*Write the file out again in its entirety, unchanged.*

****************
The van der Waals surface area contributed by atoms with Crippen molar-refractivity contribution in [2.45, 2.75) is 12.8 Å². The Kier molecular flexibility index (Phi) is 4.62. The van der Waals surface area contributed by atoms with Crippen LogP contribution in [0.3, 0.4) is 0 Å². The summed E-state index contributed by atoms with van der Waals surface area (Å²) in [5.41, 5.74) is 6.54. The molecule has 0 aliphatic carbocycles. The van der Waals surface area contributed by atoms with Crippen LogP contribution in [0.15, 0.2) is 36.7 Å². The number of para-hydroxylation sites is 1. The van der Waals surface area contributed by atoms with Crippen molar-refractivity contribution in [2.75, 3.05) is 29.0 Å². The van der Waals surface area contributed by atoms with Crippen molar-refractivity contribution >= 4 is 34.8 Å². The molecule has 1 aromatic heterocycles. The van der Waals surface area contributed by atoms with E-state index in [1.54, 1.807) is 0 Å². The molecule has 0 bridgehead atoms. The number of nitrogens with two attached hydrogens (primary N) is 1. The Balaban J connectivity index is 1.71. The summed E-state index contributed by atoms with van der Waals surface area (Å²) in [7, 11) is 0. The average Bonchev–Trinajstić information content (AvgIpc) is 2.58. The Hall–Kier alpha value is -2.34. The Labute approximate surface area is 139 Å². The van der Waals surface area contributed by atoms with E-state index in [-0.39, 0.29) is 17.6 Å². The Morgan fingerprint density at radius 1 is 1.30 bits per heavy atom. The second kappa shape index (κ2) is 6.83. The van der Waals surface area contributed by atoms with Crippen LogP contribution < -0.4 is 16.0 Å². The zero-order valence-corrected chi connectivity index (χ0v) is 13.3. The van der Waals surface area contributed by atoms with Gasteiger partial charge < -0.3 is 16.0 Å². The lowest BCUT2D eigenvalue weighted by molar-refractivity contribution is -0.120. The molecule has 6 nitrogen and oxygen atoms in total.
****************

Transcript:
The van der Waals surface area contributed by atoms with Crippen molar-refractivity contribution in [2.45, 2.75) is 12.8 Å². The Kier molecular flexibility index (Phi) is 4.62. The van der Waals surface area contributed by atoms with Crippen LogP contribution in [0.3, 0.4) is 0 Å². The summed E-state index contributed by atoms with van der Waals surface area (Å²) in [5.41, 5.74) is 6.54. The molecule has 0 aliphatic carbocycles. The van der Waals surface area contributed by atoms with Crippen LogP contribution in [0.15, 0.2) is 36.7 Å². The number of para-hydroxylation sites is 1. The van der Waals surface area contributed by atoms with Crippen molar-refractivity contribution in [2.75, 3.05) is 29.0 Å². The van der Waals surface area contributed by atoms with Crippen molar-refractivity contribution >= 4 is 34.8 Å². The molecule has 1 aromatic heterocycles. The van der Waals surface area contributed by atoms with E-state index in [1.54, 1.807) is 0 Å². The molecule has 0 bridgehead atoms. The number of nitrogens with two attached hydrogens (primary N) is 1. The Balaban J connectivity index is 1.71. The summed E-state index contributed by atoms with van der Waals surface area (Å²) in [7, 11) is 0. The average Bonchev–Trinajstić information content (AvgIpc) is 2.58. The Hall–Kier alpha value is -2.34. The Labute approximate surface area is 139 Å². The van der Waals surface area contributed by atoms with E-state index in [-0.39, 0.29) is 17.6 Å². The Morgan fingerprint density at radius 1 is 1.30 bits per heavy atom. The second kappa shape index (κ2) is 6.83. The van der Waals surface area contributed by atoms with Crippen LogP contribution < -0.4 is 16.0 Å². The zero-order valence-corrected chi connectivity index (χ0v) is 13.3. The van der Waals surface area contributed by atoms with Gasteiger partial charge < -0.3 is 16.0 Å². The lowest BCUT2D eigenvalue weighted by molar-refractivity contribution is -0.120. The molecule has 6 nitrogen and oxygen atoms in total.